Atlas Obscura Presents: A Taste Of Portland's Wild and Wacky Food Scene - Atlas Obscura
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Atlas Obscura Presents: A Taste Of Portland’s Wild and Wacky Food Scene

Portland is quickly becoming known as a fine dining destination, with restaurants specializing in creative dishes made with organic, locally grown ingredients. But there’s another side to Portland’s food scene that deserves just as much credit: the wild and wacky restaurants and food carts that offer a truly unique eating experience. We’ve rounded up a sampling of the culinary curiosities that support the city’s unofficial mantra: “Keep Portland Weird!”

Grilled Cheese Grill:
In case a menu comprised entirely of grilled cheese sandwiches didn’t make you feel nostalgic enough, how about eating your grilled cheese in an old yellow schoolbus? The Grilled Cheese Grill (1027 NE Alberta) serves up creative takes on the classic grilled cheese equation that range from the gourmet (Melted brie, roasted red peppers, and spicy brown mustard) to the delightfully juvenile (the “pre-schooler” sandwich comes with the crusts cut off) and gives customers the option of sitting at outdoor picnic tables or in the converted dining area on board the bus. Anglophiles might prefer the Grilled Cheese Grill’s new second location, a double decker bus/dining room parked on SE 28th & Ankeny.


Voodoo Donuts
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Voodoo Donuts (22 SW 3rd Avenue) is as famous for its strange baked goods as it is for its inimitable atmosphere. Located in old town and never without a line around the block, the donuts here are never boring. Scan the colorful menu on the wall to see a huge variety of tasty treats featuring ingredients like fruit loops, bacon, and tang powder. The donut shop also offers legally binding wedding services, with (naturally) donuts and coffee served at the reception.


The Waffle Window:
The simply named Waffle Window (SE 36th & Hawthorne) is just what it sounds like: a window peeking out from the side of a brick building where you can pick up a waffle. From sliced strawberries and coconut panna cotta to bacon, cheddar, and jalapeno, the waffle topping menu is creative and constantly changing. The best part? No matter how decadent, prices top out at $5.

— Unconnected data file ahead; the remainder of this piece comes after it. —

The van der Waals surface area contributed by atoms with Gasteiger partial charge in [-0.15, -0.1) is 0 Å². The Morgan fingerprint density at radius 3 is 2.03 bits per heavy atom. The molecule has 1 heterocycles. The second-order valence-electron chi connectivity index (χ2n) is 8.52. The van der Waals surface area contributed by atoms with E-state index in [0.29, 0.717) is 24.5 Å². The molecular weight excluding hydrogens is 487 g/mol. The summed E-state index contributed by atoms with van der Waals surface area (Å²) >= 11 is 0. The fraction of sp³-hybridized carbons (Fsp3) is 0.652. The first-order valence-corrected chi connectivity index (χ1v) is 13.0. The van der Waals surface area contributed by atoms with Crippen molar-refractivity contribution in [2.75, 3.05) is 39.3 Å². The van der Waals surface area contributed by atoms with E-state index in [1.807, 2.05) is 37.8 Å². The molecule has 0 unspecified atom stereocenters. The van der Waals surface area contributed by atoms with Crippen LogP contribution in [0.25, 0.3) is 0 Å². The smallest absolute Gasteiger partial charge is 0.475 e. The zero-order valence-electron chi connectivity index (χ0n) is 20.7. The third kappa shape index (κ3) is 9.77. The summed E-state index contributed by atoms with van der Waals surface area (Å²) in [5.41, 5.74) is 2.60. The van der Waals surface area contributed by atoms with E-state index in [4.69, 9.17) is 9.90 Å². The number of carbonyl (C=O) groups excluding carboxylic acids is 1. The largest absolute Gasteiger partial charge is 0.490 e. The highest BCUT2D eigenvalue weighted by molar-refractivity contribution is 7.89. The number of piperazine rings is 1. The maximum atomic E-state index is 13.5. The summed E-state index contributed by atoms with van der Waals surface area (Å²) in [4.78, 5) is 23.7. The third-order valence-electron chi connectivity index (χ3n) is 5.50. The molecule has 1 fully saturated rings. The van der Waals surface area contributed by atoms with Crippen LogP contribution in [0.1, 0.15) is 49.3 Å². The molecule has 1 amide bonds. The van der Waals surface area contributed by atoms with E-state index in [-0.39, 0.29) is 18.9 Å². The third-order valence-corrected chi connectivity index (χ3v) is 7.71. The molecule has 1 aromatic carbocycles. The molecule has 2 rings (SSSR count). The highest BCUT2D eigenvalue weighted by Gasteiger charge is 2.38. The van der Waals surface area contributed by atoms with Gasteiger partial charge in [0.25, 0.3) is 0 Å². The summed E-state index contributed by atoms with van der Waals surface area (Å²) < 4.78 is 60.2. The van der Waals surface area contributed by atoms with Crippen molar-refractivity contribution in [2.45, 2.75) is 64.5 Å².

Hoyt Dogs:
Unlike bigger cities like New York and Chicago, hot dog stands are not ubiquitous in Portland. In fact, they’re almost impossible to find. One notable exception is Hoyt Dogs (NW 21st & Hoyt), a street stand that grills up locally made hot dogs and sausages with all the fixings. The catch? Hoyt Dogs caters exclusively to night owls: they’re only open 9PM to 3AM, Thursday through Saturday. The late night scene is part of the fun, though–a wide array of entertaining characters tend to be drawn in by the smell of grilling meats. Hot dogs cost $4. Unlimited condiments and people watching are free of charge.

The Chocolate Waterfall:
Located inside the front window of The Candy Basket chocolate company (1924 NE 181st Ave), the chocolate waterfall is truly a sight to behold: 21 feet of dark chocolate cascading down from the ceiling over sculpted Italian marble and bronze. While the waterfall is an iconic feature of Portland’s food scene, it’s not exactly edible: the flowing chocolate has been recirculating in the open air for four years. If the waterfall sparks a craving (and how could it not?), grab a free sample of fresh chocolate at the store, or better yet, take a tour of the chocolate factory to see how these delicious treats are made.

Slappy Cakes:
Breakfast is by far this city’s favorite meal, so Portland is packed with places specializing in breakfast and brunch. It can be tough for a restaurant to stand out among the many options, but Slappy Cakes (4246 SE Belmont) figured out a way: they built griddles into the tables and invite their customers to make their own pancakes. Here’s how it works: you choose your batter type, a few “fixins” (options include bananas, chocolate chips, and even goat cheese and chorizo), a topping or two, and then it’s time to get creative–and perhaps more importantly, try not to burn yourself.